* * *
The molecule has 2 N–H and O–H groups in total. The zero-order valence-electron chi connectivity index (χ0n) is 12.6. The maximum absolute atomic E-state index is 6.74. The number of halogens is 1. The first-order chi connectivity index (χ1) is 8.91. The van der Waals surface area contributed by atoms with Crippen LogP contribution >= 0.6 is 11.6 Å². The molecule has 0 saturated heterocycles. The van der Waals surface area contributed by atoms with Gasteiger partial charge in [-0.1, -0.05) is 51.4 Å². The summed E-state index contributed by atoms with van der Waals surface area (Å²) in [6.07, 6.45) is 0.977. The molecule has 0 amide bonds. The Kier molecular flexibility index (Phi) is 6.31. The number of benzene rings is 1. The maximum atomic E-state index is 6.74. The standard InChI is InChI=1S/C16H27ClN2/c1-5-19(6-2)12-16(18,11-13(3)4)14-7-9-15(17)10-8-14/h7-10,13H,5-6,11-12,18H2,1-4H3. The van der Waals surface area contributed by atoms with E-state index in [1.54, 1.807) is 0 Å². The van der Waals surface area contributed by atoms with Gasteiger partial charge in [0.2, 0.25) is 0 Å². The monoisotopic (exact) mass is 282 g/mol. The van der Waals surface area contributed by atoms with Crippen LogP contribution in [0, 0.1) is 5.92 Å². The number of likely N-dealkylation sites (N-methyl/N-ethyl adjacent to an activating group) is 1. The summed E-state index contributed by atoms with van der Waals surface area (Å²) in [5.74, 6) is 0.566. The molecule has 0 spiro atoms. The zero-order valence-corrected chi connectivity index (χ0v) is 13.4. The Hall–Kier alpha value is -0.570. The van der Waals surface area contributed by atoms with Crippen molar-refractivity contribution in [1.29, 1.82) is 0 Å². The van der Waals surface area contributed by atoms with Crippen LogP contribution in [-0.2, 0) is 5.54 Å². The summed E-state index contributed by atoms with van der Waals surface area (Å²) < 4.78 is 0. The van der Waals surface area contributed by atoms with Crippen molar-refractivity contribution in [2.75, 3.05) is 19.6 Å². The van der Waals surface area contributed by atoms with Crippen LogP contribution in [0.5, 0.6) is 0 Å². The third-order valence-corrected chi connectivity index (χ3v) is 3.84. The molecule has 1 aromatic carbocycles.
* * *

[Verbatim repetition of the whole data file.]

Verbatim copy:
The molecule has 2 N–H and O–H groups in total. The zero-order valence-electron chi connectivity index (χ0n) is 12.6. The maximum absolute atomic E-state index is 6.74. The number of halogens is 1. The first-order chi connectivity index (χ1) is 8.91. The van der Waals surface area contributed by atoms with Crippen LogP contribution >= 0.6 is 11.6 Å². The molecule has 0 saturated heterocycles. The van der Waals surface area contributed by atoms with Gasteiger partial charge in [-0.1, -0.05) is 51.4 Å². The summed E-state index contributed by atoms with van der Waals surface area (Å²) in [6.07, 6.45) is 0.977. The molecule has 0 amide bonds. The Kier molecular flexibility index (Phi) is 6.31. The number of benzene rings is 1. The maximum atomic E-state index is 6.74. The standard InChI is InChI=1S/C16H27ClN2/c1-5-19(6-2)12-16(18,11-13(3)4)14-7-9-15(17)10-8-14/h7-10,13H,5-6,11-12,18H2,1-4H3. The van der Waals surface area contributed by atoms with E-state index in [1.54, 1.807) is 0 Å². The van der Waals surface area contributed by atoms with Gasteiger partial charge in [0.2, 0.25) is 0 Å². The monoisotopic (exact) mass is 282 g/mol. The van der Waals surface area contributed by atoms with Crippen LogP contribution in [0, 0.1) is 5.92 Å². The number of likely N-dealkylation sites (N-methyl/N-ethyl adjacent to an activating group) is 1. The summed E-state index contributed by atoms with van der Waals surface area (Å²) in [5.74, 6) is 0.566. The molecule has 0 spiro atoms. The zero-order valence-corrected chi connectivity index (χ0v) is 13.4. The Hall–Kier alpha value is -0.570. The van der Waals surface area contributed by atoms with Crippen molar-refractivity contribution in [1.29, 1.82) is 0 Å². The van der Waals surface area contributed by atoms with Crippen LogP contribution in [-0.2, 0) is 5.54 Å². The summed E-state index contributed by atoms with van der Waals surface area (Å²) < 4.78 is 0. The van der Waals surface area contributed by atoms with Crippen molar-refractivity contribution in [2.75, 3.05) is 19.6 Å². The van der Waals surface area contributed by atoms with Crippen LogP contribution in [0.5, 0.6) is 0 Å². The third-order valence-corrected chi connectivity index (χ3v) is 3.84. The molecule has 1 aromatic carbocycles.